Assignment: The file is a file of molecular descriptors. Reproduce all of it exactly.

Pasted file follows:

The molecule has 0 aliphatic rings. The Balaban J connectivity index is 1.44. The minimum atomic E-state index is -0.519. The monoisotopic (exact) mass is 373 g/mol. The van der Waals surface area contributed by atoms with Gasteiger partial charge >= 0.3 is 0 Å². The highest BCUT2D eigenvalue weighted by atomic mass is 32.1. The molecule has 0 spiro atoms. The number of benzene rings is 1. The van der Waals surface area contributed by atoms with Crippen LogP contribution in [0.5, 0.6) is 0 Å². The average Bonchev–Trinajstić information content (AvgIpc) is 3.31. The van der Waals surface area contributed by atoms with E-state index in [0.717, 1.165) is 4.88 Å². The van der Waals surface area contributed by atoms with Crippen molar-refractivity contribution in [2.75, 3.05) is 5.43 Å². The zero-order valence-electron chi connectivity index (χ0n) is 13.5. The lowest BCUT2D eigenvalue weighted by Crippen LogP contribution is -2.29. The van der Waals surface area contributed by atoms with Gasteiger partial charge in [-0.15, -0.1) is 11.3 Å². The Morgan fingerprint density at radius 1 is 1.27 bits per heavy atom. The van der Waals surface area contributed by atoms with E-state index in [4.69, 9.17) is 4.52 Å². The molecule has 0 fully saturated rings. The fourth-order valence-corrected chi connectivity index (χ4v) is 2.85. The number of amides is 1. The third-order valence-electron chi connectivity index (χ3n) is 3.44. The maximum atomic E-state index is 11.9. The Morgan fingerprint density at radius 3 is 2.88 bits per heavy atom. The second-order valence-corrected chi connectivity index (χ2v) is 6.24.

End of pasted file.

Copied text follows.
The molecule has 0 aliphatic rings. The Balaban J connectivity index is 1.44. The minimum atomic E-state index is -0.519. The monoisotopic (exact) mass is 373 g/mol. The van der Waals surface area contributed by atoms with Gasteiger partial charge >= 0.3 is 0 Å². The highest BCUT2D eigenvalue weighted by atomic mass is 32.1. The molecule has 0 spiro atoms. The number of benzene rings is 1. The van der Waals surface area contributed by atoms with Crippen LogP contribution in [0.5, 0.6) is 0 Å². The average Bonchev–Trinajstić information content (AvgIpc) is 3.31. The van der Waals surface area contributed by atoms with E-state index in [0.717, 1.165) is 4.88 Å². The van der Waals surface area contributed by atoms with Crippen molar-refractivity contribution in [2.75, 3.05) is 5.43 Å². The zero-order valence-electron chi connectivity index (χ0n) is 13.5. The lowest BCUT2D eigenvalue weighted by Crippen LogP contribution is -2.29. The van der Waals surface area contributed by atoms with Gasteiger partial charge in [-0.15, -0.1) is 11.3 Å². The Morgan fingerprint density at radius 1 is 1.27 bits per heavy atom. The van der Waals surface area contributed by atoms with E-state index in [4.69, 9.17) is 4.52 Å². The molecule has 0 fully saturated rings. The fourth-order valence-corrected chi connectivity index (χ4v) is 2.85. The number of amides is 1. The third-order valence-electron chi connectivity index (χ3n) is 3.44. The maximum atomic E-state index is 11.9. The Morgan fingerprint density at radius 3 is 2.88 bits per heavy atom. The second-order valence-corrected chi connectivity index (χ2v) is 6.24.